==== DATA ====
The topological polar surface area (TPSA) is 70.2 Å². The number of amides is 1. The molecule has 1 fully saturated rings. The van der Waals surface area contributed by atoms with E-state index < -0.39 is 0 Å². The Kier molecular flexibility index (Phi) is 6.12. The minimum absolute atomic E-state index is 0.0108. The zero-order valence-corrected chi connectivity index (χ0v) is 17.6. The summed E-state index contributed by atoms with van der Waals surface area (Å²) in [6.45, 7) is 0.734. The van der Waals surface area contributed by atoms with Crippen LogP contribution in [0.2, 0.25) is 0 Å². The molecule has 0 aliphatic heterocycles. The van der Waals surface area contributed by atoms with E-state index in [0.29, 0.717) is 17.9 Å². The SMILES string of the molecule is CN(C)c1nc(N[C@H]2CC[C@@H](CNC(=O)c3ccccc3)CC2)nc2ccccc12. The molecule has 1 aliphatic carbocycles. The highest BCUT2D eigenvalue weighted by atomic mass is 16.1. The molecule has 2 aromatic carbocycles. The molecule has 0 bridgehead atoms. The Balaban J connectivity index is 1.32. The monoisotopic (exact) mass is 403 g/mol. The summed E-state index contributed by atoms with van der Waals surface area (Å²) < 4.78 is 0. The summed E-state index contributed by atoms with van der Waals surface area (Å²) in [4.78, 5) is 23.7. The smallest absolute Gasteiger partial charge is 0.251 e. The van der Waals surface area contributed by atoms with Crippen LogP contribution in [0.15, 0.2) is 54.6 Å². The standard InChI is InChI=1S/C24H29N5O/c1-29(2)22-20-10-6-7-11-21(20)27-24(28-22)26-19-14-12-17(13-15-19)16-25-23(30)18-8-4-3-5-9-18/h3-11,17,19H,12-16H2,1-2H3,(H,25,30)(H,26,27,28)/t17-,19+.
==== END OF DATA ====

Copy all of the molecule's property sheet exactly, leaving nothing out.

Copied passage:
The topological polar surface area (TPSA) is 70.2 Å². The number of amides is 1. The molecule has 1 fully saturated rings. The van der Waals surface area contributed by atoms with E-state index < -0.39 is 0 Å². The Kier molecular flexibility index (Phi) is 6.12. The minimum absolute atomic E-state index is 0.0108. The zero-order valence-corrected chi connectivity index (χ0v) is 17.6. The summed E-state index contributed by atoms with van der Waals surface area (Å²) in [6.45, 7) is 0.734. The van der Waals surface area contributed by atoms with Crippen LogP contribution in [0.2, 0.25) is 0 Å². The molecule has 0 aliphatic heterocycles. The van der Waals surface area contributed by atoms with E-state index in [0.29, 0.717) is 17.9 Å². The SMILES string of the molecule is CN(C)c1nc(N[C@H]2CC[C@@H](CNC(=O)c3ccccc3)CC2)nc2ccccc12. The molecule has 1 aliphatic carbocycles. The highest BCUT2D eigenvalue weighted by atomic mass is 16.1. The molecule has 2 aromatic carbocycles. The molecule has 0 bridgehead atoms. The Balaban J connectivity index is 1.32. The monoisotopic (exact) mass is 403 g/mol. The summed E-state index contributed by atoms with van der Waals surface area (Å²) < 4.78 is 0. The summed E-state index contributed by atoms with van der Waals surface area (Å²) in [4.78, 5) is 23.7. The smallest absolute Gasteiger partial charge is 0.251 e. The van der Waals surface area contributed by atoms with Crippen LogP contribution in [0.15, 0.2) is 54.6 Å². The standard InChI is InChI=1S/C24H29N5O/c1-29(2)22-20-10-6-7-11-21(20)27-24(28-22)26-19-14-12-17(13-15-19)16-25-23(30)18-8-4-3-5-9-18/h3-11,17,19H,12-16H2,1-2H3,(H,25,30)(H,26,27,28)/t17-,19+.